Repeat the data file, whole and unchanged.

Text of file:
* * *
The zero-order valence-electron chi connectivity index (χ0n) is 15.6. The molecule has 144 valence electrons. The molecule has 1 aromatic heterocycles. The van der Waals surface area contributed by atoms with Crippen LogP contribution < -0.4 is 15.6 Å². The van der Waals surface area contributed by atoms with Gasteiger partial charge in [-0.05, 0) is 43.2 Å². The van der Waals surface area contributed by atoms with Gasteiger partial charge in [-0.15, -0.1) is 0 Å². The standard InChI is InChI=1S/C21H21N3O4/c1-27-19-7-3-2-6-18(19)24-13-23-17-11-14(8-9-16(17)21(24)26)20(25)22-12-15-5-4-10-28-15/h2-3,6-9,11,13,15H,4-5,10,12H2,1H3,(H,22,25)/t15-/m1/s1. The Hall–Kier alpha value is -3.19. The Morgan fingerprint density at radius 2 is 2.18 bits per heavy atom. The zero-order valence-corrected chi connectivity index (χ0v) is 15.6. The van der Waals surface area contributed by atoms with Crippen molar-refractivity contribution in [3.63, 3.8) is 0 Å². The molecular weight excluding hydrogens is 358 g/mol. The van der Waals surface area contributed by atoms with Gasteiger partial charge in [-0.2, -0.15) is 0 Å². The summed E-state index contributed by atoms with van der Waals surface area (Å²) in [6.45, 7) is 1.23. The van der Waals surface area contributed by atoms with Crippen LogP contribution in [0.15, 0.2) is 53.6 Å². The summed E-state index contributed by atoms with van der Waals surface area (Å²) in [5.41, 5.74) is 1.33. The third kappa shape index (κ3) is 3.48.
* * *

The zero-order valence-electron chi connectivity index (χ0n) is 15.6. The molecule has 144 valence electrons. The molecule has 1 aromatic heterocycles. The van der Waals surface area contributed by atoms with Crippen LogP contribution < -0.4 is 15.6 Å². The van der Waals surface area contributed by atoms with Gasteiger partial charge in [-0.05, 0) is 43.2 Å². The van der Waals surface area contributed by atoms with Gasteiger partial charge in [-0.15, -0.1) is 0 Å². The standard InChI is InChI=1S/C21H21N3O4/c1-27-19-7-3-2-6-18(19)24-13-23-17-11-14(8-9-16(17)21(24)26)20(25)22-12-15-5-4-10-28-15/h2-3,6-9,11,13,15H,4-5,10,12H2,1H3,(H,22,25)/t15-/m1/s1. The Hall–Kier alpha value is -3.19. The Morgan fingerprint density at radius 2 is 2.18 bits per heavy atom. The zero-order valence-corrected chi connectivity index (χ0v) is 15.6. The van der Waals surface area contributed by atoms with Crippen molar-refractivity contribution in [3.63, 3.8) is 0 Å². The molecular weight excluding hydrogens is 358 g/mol. The van der Waals surface area contributed by atoms with Gasteiger partial charge in [-0.2, -0.15) is 0 Å². The summed E-state index contributed by atoms with van der Waals surface area (Å²) in [6.45, 7) is 1.23. The van der Waals surface area contributed by atoms with Crippen LogP contribution in [0.15, 0.2) is 53.6 Å². The summed E-state index contributed by atoms with van der Waals surface area (Å²) in [5.41, 5.74) is 1.33. The third kappa shape index (κ3) is 3.48.